In Vitro Gap-directed Translesion DNA Synthesis of an Abasic Site Involving Human DNA Polymerases {epsilon}, {lambda}, and {beta}.


DNA polymerase (pol) ε is thought to be the leading strand replicase ...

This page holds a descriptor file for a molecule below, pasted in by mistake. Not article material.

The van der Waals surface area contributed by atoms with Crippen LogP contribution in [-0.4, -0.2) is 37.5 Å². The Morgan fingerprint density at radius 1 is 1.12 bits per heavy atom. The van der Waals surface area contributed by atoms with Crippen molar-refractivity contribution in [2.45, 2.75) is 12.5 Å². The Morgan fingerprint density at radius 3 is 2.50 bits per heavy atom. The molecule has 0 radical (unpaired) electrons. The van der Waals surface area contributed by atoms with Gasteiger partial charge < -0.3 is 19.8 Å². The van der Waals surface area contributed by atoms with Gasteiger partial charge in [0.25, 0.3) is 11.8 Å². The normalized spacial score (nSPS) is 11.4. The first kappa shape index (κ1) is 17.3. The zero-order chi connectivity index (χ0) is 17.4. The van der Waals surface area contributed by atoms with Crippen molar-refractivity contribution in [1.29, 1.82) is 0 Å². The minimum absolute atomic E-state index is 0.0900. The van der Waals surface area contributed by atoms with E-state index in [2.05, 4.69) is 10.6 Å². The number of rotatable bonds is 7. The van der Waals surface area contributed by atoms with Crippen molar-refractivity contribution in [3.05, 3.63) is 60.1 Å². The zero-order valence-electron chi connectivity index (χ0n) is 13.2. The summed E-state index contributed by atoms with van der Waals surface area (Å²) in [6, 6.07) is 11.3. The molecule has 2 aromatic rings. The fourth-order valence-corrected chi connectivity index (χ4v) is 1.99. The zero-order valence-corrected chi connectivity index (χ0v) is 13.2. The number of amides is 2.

DNA polymerase (pol) ε is thought to be the leading strand replicase in eukaryotes, whereas pols λ and β are believed to be mainly involved in re-synthesis steps of DNA repair. DNA elongation by the human pol ε is halted by an abasic site (apurinic/apyrimidinic (AP) site). In this study, we present in vitro evidence that human pols λ, β, and η can perform translesion synthesis (TLS) of an AP site in the presence of pol ε, likely by initiating the 3'OHs created at the lesion by the arrested pol ε. However, in the case of pols λ and β, this TLS requires the presence of a DNA gap downstream from the product synthesized by the pol ε, and the optimal gap for efficient TLS is different for the two polymerases. The presence of gaps did not affect the TLS capacity of human pol η. Characterization of the reaction products showed that pol β inserted dAMP opposite the AP site, whereas gap filling synthesis by pol λ resulted in single or double deletions opposite the lesion. The synthesis up to the AP site by pol ε and the subsequent TLS by pols λ and β are not influenced by human processivity factor proliferating cell nuclear antigen and human single-stranded DNA-binding protein replication protein A. The bypass capacity of pol λ at the AP site is greatly reduced when a truncated form of the enzyme, which has lost the BRCA1 C-terminal and proline-rich domains, is used. Collectively, our in vitro results support the existence of a mechanism of gap-directed TLS at an AP site involving a switch between the replicative pol ε and the repair pols λ and β.




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